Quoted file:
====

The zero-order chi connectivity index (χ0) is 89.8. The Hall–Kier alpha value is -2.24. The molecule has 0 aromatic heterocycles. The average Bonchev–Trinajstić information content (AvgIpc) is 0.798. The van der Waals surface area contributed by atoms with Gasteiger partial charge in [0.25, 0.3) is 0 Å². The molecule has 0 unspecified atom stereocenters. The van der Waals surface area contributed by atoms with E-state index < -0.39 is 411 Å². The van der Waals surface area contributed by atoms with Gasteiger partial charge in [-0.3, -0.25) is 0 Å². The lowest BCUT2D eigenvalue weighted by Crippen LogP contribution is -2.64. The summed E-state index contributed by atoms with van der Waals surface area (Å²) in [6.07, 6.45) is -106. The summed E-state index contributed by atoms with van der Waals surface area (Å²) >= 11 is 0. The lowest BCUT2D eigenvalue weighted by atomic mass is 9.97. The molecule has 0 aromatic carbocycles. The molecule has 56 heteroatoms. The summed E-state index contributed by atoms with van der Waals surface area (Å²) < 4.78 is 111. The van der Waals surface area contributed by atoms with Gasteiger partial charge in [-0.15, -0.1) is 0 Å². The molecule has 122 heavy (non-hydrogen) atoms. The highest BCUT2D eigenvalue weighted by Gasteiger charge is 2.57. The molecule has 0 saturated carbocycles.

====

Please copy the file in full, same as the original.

The zero-order chi connectivity index (χ0) is 89.8. The Hall–Kier alpha value is -2.24. The molecule has 0 aromatic heterocycles. The average Bonchev–Trinajstić information content (AvgIpc) is 0.798. The van der Waals surface area contributed by atoms with Gasteiger partial charge in [0.25, 0.3) is 0 Å². The molecule has 0 unspecified atom stereocenters. The van der Waals surface area contributed by atoms with E-state index < -0.39 is 411 Å². The van der Waals surface area contributed by atoms with Gasteiger partial charge in [-0.3, -0.25) is 0 Å². The lowest BCUT2D eigenvalue weighted by Crippen LogP contribution is -2.64. The summed E-state index contributed by atoms with van der Waals surface area (Å²) in [6.07, 6.45) is -106. The summed E-state index contributed by atoms with van der Waals surface area (Å²) >= 11 is 0. The lowest BCUT2D eigenvalue weighted by atomic mass is 9.97. The molecule has 0 aromatic carbocycles. The molecule has 56 heteroatoms. The summed E-state index contributed by atoms with van der Waals surface area (Å²) < 4.78 is 111. The van der Waals surface area contributed by atoms with Gasteiger partial charge in [-0.15, -0.1) is 0 Å². The molecule has 122 heavy (non-hydrogen) atoms. The highest BCUT2D eigenvalue weighted by Gasteiger charge is 2.57. The molecule has 0 saturated carbocycles.